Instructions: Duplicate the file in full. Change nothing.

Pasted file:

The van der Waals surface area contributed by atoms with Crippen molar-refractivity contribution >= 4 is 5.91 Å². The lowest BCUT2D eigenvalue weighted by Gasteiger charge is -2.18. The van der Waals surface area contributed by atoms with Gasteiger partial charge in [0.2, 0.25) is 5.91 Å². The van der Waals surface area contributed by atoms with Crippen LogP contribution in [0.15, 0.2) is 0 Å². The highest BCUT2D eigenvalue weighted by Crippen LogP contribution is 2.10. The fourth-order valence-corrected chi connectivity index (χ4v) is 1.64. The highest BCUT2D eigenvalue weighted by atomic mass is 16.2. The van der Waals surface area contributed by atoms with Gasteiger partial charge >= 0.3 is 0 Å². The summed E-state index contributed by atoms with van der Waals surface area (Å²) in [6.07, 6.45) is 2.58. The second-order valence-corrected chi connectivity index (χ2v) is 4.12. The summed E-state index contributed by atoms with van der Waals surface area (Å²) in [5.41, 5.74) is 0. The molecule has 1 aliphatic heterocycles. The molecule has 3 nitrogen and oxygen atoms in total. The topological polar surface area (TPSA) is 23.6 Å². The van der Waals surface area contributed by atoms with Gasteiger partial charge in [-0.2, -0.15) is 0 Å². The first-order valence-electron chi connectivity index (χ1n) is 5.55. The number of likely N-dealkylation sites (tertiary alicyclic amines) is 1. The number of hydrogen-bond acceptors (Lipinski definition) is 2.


The van der Waals surface area contributed by atoms with Crippen molar-refractivity contribution >= 4 is 5.91 Å². The lowest BCUT2D eigenvalue weighted by Gasteiger charge is -2.18. The van der Waals surface area contributed by atoms with Gasteiger partial charge in [0.2, 0.25) is 5.91 Å². The van der Waals surface area contributed by atoms with Crippen LogP contribution in [0.15, 0.2) is 0 Å². The highest BCUT2D eigenvalue weighted by Crippen LogP contribution is 2.10. The fourth-order valence-corrected chi connectivity index (χ4v) is 1.64. The highest BCUT2D eigenvalue weighted by atomic mass is 16.2. The van der Waals surface area contributed by atoms with Gasteiger partial charge >= 0.3 is 0 Å². The summed E-state index contributed by atoms with van der Waals surface area (Å²) in [6.07, 6.45) is 2.58. The second-order valence-corrected chi connectivity index (χ2v) is 4.12. The summed E-state index contributed by atoms with van der Waals surface area (Å²) in [5.41, 5.74) is 0. The molecule has 1 aliphatic heterocycles. The molecule has 3 nitrogen and oxygen atoms in total. The topological polar surface area (TPSA) is 23.6 Å². The van der Waals surface area contributed by atoms with Gasteiger partial charge in [-0.2, -0.15) is 0 Å². The first-order valence-electron chi connectivity index (χ1n) is 5.55. The number of likely N-dealkylation sites (tertiary alicyclic amines) is 1. The number of hydrogen-bond acceptors (Lipinski definition) is 2.